all hail intern-boy!

First, housekeeping. I’ve been really busy and haven’t been posting for a while. However, I’m leaving one of my jobs in order to focus more time on the bookstores project, which also means the blog. So all of those ideas I’ve been storing up over the last month should come blurting out sooner or later.

Second, the blogging. My job (that I’m staying at) is with an affordable housing developer. My department is about nine people, all of us women, and the office as a whole is about 85% women. We don’t talk about the gender dynamic all that much; we generally make fun of city agencies or talk about food. But this summer, we had an intern – a 25-year-old man completing his BA after having spent a few years in the military. And this is where it gets weird. Let me emphasize that the women in my department are people I have huge respect for: they are smart, competent, multi-talented women who take on difficult tasks and handle them well. As far as I could tell, this was pretty much how they saw each other, too. But as soon as our intern showed up, suddenly they started saying all these stupid things, like “oh, it’s great to have some more balance around here!” or “oh good, now you can replace the water jug on the cooler!” (which, for the record, I have done more or less weekly for months) or the simple “it’s great to have a man around!”

I was flabbergasted. Seriously? Great to have more balance? What, like having someone around who’s never heard of a tax credit, to balance out the expertise and experience on staff? Great to have someone who came in hung over every day, to balance out the responsible way the rest of us treat our jobs? It’s still always a surprise to me when women – especially those who have such fabulous other women around them – still fawn over undeserving men.*

The most dumbfounding comment was from the only other under-30 woman in the office. “He’s so sensitive!” she exclaimed to me. “That time when we were [cooking and serving dinner to a group of low-income teens] at the campsite, he totally offered to help serve the rice!” Yes, because the fact that the rest of us volunteered to cook, transport, heat, and serve dinner to 75 kids was just, you know, normal! It was another moment when it became clear to me just how man-oriented our general culture is, and how far apart the bars are for men’s and women’s behaviors.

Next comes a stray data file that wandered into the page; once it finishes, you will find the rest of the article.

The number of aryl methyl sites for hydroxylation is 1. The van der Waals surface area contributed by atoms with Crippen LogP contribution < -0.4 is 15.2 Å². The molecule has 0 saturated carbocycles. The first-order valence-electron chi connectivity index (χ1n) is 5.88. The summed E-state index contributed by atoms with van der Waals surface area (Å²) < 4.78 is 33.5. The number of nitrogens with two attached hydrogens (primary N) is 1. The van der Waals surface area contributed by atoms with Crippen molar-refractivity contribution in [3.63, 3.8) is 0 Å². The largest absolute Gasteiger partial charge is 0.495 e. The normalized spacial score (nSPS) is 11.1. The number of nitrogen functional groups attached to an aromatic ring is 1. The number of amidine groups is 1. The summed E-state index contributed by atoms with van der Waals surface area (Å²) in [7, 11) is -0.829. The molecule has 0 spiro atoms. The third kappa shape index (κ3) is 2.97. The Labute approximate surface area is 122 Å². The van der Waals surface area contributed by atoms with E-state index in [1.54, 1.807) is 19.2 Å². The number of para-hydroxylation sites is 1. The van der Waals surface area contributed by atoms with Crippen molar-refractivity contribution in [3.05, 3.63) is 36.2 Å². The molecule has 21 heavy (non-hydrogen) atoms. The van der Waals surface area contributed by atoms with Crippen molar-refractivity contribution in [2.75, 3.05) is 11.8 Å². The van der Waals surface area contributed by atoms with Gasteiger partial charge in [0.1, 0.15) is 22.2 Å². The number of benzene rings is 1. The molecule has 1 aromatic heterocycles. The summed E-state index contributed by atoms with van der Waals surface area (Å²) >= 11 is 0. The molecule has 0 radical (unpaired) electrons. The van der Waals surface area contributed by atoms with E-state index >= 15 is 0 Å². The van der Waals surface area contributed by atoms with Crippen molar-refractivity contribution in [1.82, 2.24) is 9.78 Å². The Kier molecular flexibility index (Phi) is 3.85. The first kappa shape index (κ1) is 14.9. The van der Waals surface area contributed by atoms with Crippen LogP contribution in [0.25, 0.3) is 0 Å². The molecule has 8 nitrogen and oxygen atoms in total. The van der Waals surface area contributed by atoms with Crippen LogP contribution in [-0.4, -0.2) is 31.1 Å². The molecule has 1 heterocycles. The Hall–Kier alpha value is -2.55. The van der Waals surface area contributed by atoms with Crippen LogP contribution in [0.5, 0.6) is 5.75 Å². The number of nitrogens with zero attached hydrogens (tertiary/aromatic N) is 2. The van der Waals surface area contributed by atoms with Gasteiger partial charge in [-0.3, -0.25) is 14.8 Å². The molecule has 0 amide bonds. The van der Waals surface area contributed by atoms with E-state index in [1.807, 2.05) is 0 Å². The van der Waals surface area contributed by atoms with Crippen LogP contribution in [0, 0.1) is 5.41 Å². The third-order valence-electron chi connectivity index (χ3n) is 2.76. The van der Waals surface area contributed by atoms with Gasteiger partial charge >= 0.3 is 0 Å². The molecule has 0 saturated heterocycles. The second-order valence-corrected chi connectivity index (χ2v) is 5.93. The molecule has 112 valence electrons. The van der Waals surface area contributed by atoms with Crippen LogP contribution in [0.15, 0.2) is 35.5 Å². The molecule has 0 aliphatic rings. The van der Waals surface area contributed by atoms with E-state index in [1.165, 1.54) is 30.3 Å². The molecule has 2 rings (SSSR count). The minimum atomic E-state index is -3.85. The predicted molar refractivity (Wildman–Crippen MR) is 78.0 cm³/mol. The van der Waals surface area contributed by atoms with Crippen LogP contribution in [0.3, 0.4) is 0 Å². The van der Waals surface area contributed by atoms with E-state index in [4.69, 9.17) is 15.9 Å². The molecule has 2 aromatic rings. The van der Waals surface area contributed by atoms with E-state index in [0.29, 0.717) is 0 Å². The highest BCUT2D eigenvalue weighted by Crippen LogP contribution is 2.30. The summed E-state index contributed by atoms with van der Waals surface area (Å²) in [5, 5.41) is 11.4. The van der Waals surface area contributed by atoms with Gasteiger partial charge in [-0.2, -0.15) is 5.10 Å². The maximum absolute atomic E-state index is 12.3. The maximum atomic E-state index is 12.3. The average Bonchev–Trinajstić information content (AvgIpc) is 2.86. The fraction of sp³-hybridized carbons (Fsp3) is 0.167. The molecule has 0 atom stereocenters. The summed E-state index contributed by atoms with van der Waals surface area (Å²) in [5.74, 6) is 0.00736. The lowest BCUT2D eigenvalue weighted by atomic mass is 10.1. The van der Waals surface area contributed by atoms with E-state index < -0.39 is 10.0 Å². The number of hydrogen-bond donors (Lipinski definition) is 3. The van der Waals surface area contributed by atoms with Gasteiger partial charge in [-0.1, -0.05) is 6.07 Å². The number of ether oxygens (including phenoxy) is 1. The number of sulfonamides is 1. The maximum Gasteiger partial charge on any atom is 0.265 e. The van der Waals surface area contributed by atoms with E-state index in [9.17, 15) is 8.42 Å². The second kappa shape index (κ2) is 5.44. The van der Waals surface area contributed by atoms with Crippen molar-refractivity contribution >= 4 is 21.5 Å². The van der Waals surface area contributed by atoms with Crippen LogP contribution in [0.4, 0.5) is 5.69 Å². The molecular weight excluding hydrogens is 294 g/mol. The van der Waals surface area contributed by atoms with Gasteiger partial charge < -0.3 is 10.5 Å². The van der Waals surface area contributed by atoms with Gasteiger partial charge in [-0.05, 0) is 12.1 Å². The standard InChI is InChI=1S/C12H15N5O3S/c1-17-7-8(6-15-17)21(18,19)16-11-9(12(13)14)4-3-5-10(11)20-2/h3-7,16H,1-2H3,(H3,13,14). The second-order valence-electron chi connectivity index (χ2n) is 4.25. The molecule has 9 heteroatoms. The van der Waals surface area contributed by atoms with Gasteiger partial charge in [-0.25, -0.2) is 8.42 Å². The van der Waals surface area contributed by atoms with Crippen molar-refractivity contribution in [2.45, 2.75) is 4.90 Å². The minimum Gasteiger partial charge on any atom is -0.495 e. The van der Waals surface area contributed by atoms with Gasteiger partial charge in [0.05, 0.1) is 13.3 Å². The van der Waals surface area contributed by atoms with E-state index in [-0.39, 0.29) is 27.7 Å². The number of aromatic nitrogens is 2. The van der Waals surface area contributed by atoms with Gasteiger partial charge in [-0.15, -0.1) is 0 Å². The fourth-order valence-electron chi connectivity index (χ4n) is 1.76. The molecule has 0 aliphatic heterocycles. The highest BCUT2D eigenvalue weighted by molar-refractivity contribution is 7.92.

*I don’t mean to rag too hard on the intern; he was helpful, and the first three months in our department can be completely bewildering (I do remember that). But seriously. He didn’t have a tenth of the professional worth that any of the women in the department did, and yet they treated him like a king.

How do you foster community while there’s a baby crying?

One of my jobs is at a community agency that serves mostly LGBTQ folks, where, among other things, I provide childcare at our drop-in center. The childcare space is off the lobby, and has a half-door that I usually leave open – like I did tonight, while I was in there with 4 children under the age of four. At one point, while we were all in the second room (with no access to the entrance door), the infant fell and started screaming bloody murder. I took her into the front room to calm her, and while she continued screaming, the other children wandered in to check out the action. Her cries also attracted the attention of someone else who was hanging out in the front lobby – a middle-aged man who came over to the half-door and kind of poked his head in. I barely made eye contact with this man, more intent on calming the screaming infant and getting the other kids back on track. So I turned away from the door and asked the other children to go back into the other room and find their snacks, and followed them in with the baby – who, distracted by the movement of the children, magically stopped crying.

I feel uneasy about how I acted toward the curious man tonight. My first priority as a childcare provider is for the kids’ well-being, which I accomplished by herding the kids into the back room (and also by not involving a stranger in an already-stressful situation.) And in the past, I’ve had strange characters invite themselves into the childcare, invading the children’s and my privacy. So I’m clear that I did the right thing tonight. What makes me uneasy is this: most of the folks that hang out in the lobby of this community agency are struggling with homelessness, mental illness, HIV infection, and other things that bring about social stigma. I’m sure that the clean, pretty mommies with their clean, pretty babies regularly shun these folks on the street, and I feel like I acted like the clean pretties tonight.

I know I didn’t act based on prejudice (I would have steered the children into the back room regardless of anyone being at the door), but part of being a community agency is supporting the people on the margins, not replaying the same stereotypes (i.e. middle-aged gay man as child molester) that harm these folks every day. It weighs on me that my actions came out looking like actions based on stereotype and prejudice.